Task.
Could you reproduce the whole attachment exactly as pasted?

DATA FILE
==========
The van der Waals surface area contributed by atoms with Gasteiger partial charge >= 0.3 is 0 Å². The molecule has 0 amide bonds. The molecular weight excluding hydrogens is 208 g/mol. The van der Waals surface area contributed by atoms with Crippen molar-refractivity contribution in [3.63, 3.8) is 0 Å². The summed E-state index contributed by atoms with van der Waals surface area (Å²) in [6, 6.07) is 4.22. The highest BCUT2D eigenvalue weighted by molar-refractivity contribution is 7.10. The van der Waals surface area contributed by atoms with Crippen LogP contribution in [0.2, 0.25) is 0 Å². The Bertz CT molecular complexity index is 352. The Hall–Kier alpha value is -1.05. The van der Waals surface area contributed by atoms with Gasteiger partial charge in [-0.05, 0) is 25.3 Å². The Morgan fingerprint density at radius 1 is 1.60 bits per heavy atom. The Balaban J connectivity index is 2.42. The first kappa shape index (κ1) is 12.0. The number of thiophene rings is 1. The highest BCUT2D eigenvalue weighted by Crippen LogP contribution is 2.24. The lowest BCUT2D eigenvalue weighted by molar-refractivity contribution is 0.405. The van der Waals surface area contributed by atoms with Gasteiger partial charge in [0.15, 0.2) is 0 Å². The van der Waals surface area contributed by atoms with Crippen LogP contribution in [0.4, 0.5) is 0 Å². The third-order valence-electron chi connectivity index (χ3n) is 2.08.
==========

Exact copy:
The van der Waals surface area contributed by atoms with Gasteiger partial charge >= 0.3 is 0 Å². The molecule has 0 amide bonds. The molecular weight excluding hydrogens is 208 g/mol. The van der Waals surface area contributed by atoms with Crippen molar-refractivity contribution in [3.63, 3.8) is 0 Å². The summed E-state index contributed by atoms with van der Waals surface area (Å²) in [6, 6.07) is 4.22. The highest BCUT2D eigenvalue weighted by molar-refractivity contribution is 7.10. The van der Waals surface area contributed by atoms with Crippen LogP contribution in [0.2, 0.25) is 0 Å². The Bertz CT molecular complexity index is 352. The Hall–Kier alpha value is -1.05. The van der Waals surface area contributed by atoms with Gasteiger partial charge in [-0.05, 0) is 25.3 Å². The Morgan fingerprint density at radius 1 is 1.60 bits per heavy atom. The Balaban J connectivity index is 2.42. The first kappa shape index (κ1) is 12.0. The number of thiophene rings is 1. The highest BCUT2D eigenvalue weighted by Crippen LogP contribution is 2.24. The lowest BCUT2D eigenvalue weighted by molar-refractivity contribution is 0.405. The van der Waals surface area contributed by atoms with Gasteiger partial charge in [0.15, 0.2) is 0 Å². The van der Waals surface area contributed by atoms with Crippen LogP contribution in [0.4, 0.5) is 0 Å². The third-order valence-electron chi connectivity index (χ3n) is 2.08.